Selling foreignness to the local drinker

After leaving a match in Donnybrook, I couldn’t help but be struck by 3 billboards clustered around the same intersection advertising big beer. There was one promoting Peroni in a manner influenced by the George Clooney Nespresso ads, one from Budweiser how they can help you get a job and one promoting Kronenbourg 1664 drawing on classical French alcohol advertising practices of old.

Three billboards in close proximity promoting beer. All three being lagers. Two promoting the foreignness of the beer and one just an out-and-out escapism message (or perhaps AB InBev are giving up brewing & reinventing themselves as a recruitment company). Anyway, they show that a traditional Big Beer marketing tactic’s alive and kicking.

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Not content with dipping their toes into the “crafty beer” market, they still persist with countering the “lack of choice” argument with launching foreign brands on a market. It’s as if they use the same play book from back in the days of the East India Company. Do they think beer drinkers still eagerly scan the papers for notices of what wondrous, seemingly exotic and possibly much sought-after beers to arrive off the boat? Well, the ads indicate that the big selling points of one the beers in question is that they are foreign and foreign means better, more exotic – hell they must be if they went to the trouble of shipping them. Well, that may imply of course the beers are imported and not brewed locally (under contract potentially).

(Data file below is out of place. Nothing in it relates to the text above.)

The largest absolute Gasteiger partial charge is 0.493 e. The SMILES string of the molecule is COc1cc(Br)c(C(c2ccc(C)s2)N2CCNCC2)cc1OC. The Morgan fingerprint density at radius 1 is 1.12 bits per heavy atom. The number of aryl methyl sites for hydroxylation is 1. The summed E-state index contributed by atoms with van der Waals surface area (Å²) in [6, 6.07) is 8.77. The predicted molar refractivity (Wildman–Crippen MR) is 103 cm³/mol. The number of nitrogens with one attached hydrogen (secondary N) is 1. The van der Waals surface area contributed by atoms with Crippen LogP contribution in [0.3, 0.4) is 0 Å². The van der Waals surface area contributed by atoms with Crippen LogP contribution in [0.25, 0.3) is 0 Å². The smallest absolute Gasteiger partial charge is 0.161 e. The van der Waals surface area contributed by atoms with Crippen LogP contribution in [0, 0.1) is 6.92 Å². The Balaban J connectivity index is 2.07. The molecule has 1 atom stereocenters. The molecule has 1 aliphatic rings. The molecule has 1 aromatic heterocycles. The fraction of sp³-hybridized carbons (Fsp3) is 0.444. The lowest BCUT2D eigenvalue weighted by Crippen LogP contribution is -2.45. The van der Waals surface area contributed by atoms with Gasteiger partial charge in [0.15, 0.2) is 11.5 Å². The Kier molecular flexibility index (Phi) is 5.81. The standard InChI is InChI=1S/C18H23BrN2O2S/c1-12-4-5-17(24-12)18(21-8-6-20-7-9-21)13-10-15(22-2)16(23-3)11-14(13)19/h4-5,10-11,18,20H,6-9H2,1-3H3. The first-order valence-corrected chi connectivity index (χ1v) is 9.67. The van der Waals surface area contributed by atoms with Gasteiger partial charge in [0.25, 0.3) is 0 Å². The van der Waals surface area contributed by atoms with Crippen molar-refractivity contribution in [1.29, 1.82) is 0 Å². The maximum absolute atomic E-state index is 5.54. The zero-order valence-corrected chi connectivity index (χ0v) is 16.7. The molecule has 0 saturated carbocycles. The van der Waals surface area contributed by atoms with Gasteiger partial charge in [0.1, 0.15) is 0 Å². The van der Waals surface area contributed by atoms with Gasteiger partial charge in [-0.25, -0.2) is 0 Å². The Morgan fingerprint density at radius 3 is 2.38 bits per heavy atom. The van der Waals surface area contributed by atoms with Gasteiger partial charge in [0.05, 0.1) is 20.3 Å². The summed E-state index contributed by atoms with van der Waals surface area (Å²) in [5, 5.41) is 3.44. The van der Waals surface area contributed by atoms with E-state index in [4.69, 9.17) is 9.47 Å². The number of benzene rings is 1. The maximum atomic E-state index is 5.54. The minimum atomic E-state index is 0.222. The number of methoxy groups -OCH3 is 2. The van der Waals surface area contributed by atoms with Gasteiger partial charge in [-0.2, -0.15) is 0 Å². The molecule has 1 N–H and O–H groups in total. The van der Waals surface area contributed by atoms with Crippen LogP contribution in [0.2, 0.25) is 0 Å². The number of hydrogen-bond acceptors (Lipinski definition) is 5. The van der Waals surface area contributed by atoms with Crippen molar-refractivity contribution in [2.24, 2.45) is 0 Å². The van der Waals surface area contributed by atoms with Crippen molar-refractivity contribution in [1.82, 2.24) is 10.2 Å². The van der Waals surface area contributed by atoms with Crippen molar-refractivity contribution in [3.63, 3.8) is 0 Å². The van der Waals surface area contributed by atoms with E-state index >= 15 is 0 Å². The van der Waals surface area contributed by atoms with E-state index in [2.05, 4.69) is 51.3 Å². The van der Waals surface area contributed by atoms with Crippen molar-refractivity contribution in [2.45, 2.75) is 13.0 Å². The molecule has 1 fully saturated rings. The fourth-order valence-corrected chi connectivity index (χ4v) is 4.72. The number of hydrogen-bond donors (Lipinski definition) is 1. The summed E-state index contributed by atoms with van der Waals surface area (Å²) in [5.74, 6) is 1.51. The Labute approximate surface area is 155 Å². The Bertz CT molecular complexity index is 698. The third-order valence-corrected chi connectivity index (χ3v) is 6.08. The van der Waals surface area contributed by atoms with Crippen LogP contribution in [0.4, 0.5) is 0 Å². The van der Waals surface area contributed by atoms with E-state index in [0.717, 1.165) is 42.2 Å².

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Above all, it’s a back handed slap to the local independent brewing industry. It’s not an Irish thing nor a British one, it’s one that’s being repeated all over the place. Look at the US, Molson Coors have Blue Moon to get a piece of the “choice” market and a response from AB InBev was to push a beer from the “largest micro-brewery in the world”, namely Stella Artois. Seriously they tried to position Stella in the craft market on the basis that the Belgians know brewing. It’s similar to when in the 1980s, the microchip & PC revolution was taking hold in the US and the Soviets were trying to build the largest computer. They simply miss the point. They really only do this with lager, with the exception of the occasional wheat beer.

Big beer can put these new beers into existing establishments and many fail to take root. Bar owners have been known to complain that these beers often are slow to shift (not unique enough perhaps?) and can be reluctant to try carrying a craft beer (bottles can be an easier sell to them). However, continuously launching new beer brands can help attune consumers to break with existing brands and try other things. We need to ensure they get the opportunity to try something really special.